Record:  The Twins were 66-45, in first place in the American League West, one game ahead of Chicago.

1991 Rewind: Game Seventy-five

CHICAGO 8, MINNESOTA 4 IN MINNESOTA

Date:  Saturday, June 29.

Batting stars:  Kirby Puckett was 2-for-4 with a two-run homer (his tenth) and a double.  Chili Davis was 2-for-4 with a home run, his nineteenth.  Kent Hrbek was 1-for-4 with a home run, his seventh.

Pitching star:  Terry Leach pitched a scoreless inning, giving up two hits.

Opposition stars:  Dan Pasqua was 4-for-5 with a home run (his seventh), a triple, and three RBIs.  Ozzie Guillen was 3-for-4 with a stolen base (his thirteenth) and two RBIs.  Robin Ventura was 2-for-3 with a double and two walks.  Lance Johnson was 2-for-4 with a double and two runs.  Tim Raines was 2-for-5 with a double, two runs, and two RBIs.  Greg Hibbard pitched a complete game, giving up four runs on seven hits and a walk and striking out one.

The game:  The White Sox opened the game with singles by Raines, Ventura, and Frank Thomas, taking a 1-0 lead.  A strikeout and a double play prevented further damage, and the Twins bounced back in the bottom of the first.  Chuck Knoblauch singled, Puckett hit a two-run homer, and Davis homered, putting the Twins up 3-1.

It stayed 3-1 until the fourth, when Pasqua led off with a homer to make it 3-2.  It stayed 3-2 until the seventh, when Chicago exploded for five runs.  Singles by Matt Merullo and Johnson started the inning.  With one out, Guillen had an RBI single to tie it and Raines' two-run double put the White Sox ahead.  Ventura was intentionally walked, and with two out Pasqua hit a two-run triple, giving Chicago a 7-3 lead.

It was pretty much over at that point.  Hrbek homered in the seventh to cut the lead to 7-4, but the White Sox got the run back in the eighth when Johnson doubled and scored on a Guillen single.  After the Hrbek homer the Twins got only one baserunner, a Davis single in the ninth.

WP:  Hibbard (6-6).  LP:  Scott Erickson (12-3).  S:  None.

Notes:  Shane Mack was in left replacing Dan Gladden.  Pedro Munoz was in right.  With Erickson pitching, Junior Ortiz was behind the plate in place of Brian Harper.

Puckett raised his average to .322.  Erickson pitched 6.1 innings, allowing seven runs on eleven hits and two walks and striking out one.  His ERA went up to 1.83.  Leach lowered his ERA to 3.16.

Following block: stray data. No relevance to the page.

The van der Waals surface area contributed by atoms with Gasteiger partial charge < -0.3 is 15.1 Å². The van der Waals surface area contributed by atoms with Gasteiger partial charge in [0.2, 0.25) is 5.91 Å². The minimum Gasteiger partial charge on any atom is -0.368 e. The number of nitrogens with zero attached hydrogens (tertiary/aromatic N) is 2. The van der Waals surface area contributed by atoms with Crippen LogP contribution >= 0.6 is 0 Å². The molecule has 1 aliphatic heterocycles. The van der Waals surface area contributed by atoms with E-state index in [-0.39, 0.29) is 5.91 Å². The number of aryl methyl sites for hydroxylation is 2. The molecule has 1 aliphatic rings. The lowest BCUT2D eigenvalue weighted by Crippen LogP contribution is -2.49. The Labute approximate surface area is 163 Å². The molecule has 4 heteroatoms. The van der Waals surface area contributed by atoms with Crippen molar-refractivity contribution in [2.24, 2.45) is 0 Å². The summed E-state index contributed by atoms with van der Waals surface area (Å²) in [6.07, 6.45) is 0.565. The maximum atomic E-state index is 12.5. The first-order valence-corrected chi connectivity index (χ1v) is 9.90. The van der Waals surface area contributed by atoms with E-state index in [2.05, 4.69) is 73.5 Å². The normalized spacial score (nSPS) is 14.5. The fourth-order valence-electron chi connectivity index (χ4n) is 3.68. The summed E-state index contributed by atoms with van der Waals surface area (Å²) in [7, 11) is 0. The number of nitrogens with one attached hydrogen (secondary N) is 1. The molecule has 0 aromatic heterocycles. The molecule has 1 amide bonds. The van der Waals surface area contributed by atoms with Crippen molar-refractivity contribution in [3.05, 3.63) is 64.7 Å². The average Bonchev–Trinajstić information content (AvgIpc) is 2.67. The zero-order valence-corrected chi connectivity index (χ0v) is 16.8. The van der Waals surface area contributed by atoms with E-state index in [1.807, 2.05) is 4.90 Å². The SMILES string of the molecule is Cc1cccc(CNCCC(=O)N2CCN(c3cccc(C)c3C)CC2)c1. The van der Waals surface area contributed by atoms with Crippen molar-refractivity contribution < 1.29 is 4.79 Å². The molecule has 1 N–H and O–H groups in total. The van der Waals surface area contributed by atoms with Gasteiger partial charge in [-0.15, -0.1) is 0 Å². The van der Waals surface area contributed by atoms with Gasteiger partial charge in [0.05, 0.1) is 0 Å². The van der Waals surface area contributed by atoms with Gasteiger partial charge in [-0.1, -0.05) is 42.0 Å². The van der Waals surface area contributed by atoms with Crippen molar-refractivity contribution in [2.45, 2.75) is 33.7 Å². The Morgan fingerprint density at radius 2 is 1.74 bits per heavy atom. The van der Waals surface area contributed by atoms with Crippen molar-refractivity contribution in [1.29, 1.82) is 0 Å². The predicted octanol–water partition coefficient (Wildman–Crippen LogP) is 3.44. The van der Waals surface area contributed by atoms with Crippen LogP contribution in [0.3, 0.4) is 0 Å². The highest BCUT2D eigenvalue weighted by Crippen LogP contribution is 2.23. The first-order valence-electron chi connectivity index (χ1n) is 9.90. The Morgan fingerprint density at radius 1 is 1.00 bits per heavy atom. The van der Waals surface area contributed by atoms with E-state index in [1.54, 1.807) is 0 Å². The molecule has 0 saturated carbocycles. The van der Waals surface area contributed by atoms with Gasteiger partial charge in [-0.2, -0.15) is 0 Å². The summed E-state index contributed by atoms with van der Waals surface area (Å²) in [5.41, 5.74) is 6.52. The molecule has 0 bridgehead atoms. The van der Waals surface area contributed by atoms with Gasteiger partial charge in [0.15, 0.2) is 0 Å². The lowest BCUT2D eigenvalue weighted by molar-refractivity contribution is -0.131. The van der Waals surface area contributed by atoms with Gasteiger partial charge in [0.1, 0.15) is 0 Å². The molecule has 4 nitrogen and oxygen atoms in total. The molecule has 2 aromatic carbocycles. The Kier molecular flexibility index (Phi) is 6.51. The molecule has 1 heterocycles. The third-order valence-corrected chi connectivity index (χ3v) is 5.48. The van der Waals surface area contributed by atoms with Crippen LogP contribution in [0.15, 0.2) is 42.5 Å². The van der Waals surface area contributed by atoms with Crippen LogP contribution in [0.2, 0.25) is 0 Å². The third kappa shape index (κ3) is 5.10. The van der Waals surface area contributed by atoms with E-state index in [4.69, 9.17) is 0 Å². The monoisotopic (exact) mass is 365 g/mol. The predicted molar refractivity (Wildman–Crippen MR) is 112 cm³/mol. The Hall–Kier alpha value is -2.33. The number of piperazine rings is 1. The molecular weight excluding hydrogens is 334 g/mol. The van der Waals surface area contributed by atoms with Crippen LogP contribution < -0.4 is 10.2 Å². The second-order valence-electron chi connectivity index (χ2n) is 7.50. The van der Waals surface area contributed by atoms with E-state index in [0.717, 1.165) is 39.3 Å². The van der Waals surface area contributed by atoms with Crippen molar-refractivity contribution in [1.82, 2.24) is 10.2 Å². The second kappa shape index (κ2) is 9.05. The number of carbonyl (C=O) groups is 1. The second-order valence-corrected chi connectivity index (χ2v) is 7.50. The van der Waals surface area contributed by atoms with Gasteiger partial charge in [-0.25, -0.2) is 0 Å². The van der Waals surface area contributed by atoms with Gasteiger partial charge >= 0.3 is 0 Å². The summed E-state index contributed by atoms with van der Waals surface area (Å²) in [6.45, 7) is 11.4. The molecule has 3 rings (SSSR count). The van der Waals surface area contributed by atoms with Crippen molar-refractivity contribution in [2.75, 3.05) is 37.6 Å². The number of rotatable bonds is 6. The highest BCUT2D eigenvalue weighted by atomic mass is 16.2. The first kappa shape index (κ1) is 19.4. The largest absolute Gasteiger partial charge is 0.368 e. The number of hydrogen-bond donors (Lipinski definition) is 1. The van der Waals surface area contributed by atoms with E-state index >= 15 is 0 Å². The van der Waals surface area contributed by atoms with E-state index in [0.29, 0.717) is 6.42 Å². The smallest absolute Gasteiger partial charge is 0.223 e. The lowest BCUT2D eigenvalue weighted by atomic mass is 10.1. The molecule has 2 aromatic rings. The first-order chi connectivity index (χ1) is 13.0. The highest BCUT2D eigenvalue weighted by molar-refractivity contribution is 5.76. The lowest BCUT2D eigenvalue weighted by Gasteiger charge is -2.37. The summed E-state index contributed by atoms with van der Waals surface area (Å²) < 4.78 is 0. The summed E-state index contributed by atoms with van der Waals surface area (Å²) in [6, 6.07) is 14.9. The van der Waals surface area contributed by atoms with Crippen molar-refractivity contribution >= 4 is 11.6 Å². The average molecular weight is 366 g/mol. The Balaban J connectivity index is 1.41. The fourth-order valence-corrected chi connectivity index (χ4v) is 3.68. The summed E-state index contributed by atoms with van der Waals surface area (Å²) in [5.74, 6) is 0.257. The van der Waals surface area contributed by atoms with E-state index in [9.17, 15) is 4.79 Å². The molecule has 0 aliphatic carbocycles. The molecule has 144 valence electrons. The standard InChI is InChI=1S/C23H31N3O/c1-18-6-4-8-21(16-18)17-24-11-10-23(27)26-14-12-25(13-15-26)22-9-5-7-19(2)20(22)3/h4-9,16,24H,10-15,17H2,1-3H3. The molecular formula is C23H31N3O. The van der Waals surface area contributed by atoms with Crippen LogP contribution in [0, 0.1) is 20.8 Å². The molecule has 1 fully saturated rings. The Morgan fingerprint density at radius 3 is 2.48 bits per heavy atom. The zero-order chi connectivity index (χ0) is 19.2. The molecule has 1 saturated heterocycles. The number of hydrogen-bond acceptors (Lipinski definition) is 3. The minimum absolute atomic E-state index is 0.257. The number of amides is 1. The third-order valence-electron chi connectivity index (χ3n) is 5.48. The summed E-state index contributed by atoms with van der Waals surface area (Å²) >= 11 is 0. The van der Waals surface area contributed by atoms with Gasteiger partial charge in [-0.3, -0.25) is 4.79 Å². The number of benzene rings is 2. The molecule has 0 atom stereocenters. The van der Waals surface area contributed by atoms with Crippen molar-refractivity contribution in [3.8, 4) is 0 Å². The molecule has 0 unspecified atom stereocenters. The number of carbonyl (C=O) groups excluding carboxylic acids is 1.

Erickson pitched well for six innings.  He would not pitch again, however, until July 15 and was not really the same pitcher the rest of the season.  He obviously could not be expected to keep up the pace of a 1.39 ERA, which he had going into this game, but it seems logical to think overuse played a part in his pitching.  He was twenty-three years old in 1991 and this was his sixteenth start.  He pitched 122.2 innings, never pitching fewer than six and only three times pitching fewer than seven.  He threw a hundred pitches or more eleven times, more than 110 seven times, one hundred twenty or more three times, and over 130 once (134).  Erickson would go on to have some good years in his career, but he was never the dominant pitcher he was for the first half of 1991.  Maybe he'd have gotten hurt at some point anyway, or maybe he wouldn't have remained dominant, but one has to wonder what his career might have looked like if the Twins had taken batter care of him.

Greg Hibbard was a solid major league starter for five seasons.  He came up with the White Sox in 1989 at age twenty-four and had his best season in 1990, when he went 14-9, 3.16, 1.22 WHIP.  He was with the White Sox through 1992, but they left him unprotected in the expansion draft and he was chosen by Florida.  They immediately traded him to the Cubs, for whom he pitched in 1993.  He became a free agent after the season and signed with Seattle in 1994.  He immediately began to have shoulder problems, tried to pitch through it with awful results, and was done after the 1994 season.  He has been a minor league pitching coach since 1999, most recently for the Frisco RoughRiders in the Rangers organization.  For his career he was 57-50, 4.05, 1.35 WHIP in 990 innings.  Not a superstar, but in his good years he was someone you'd be happy to have to fill out your rotation.

Their hot streak ended, the Twins had now lost four in a row, all at home, and their best pitcher was now injured.  Was their hot month just an illusion?  We'll see.

Record:  The Twins were 44-31, in first place in the American League West, two games ahead of California.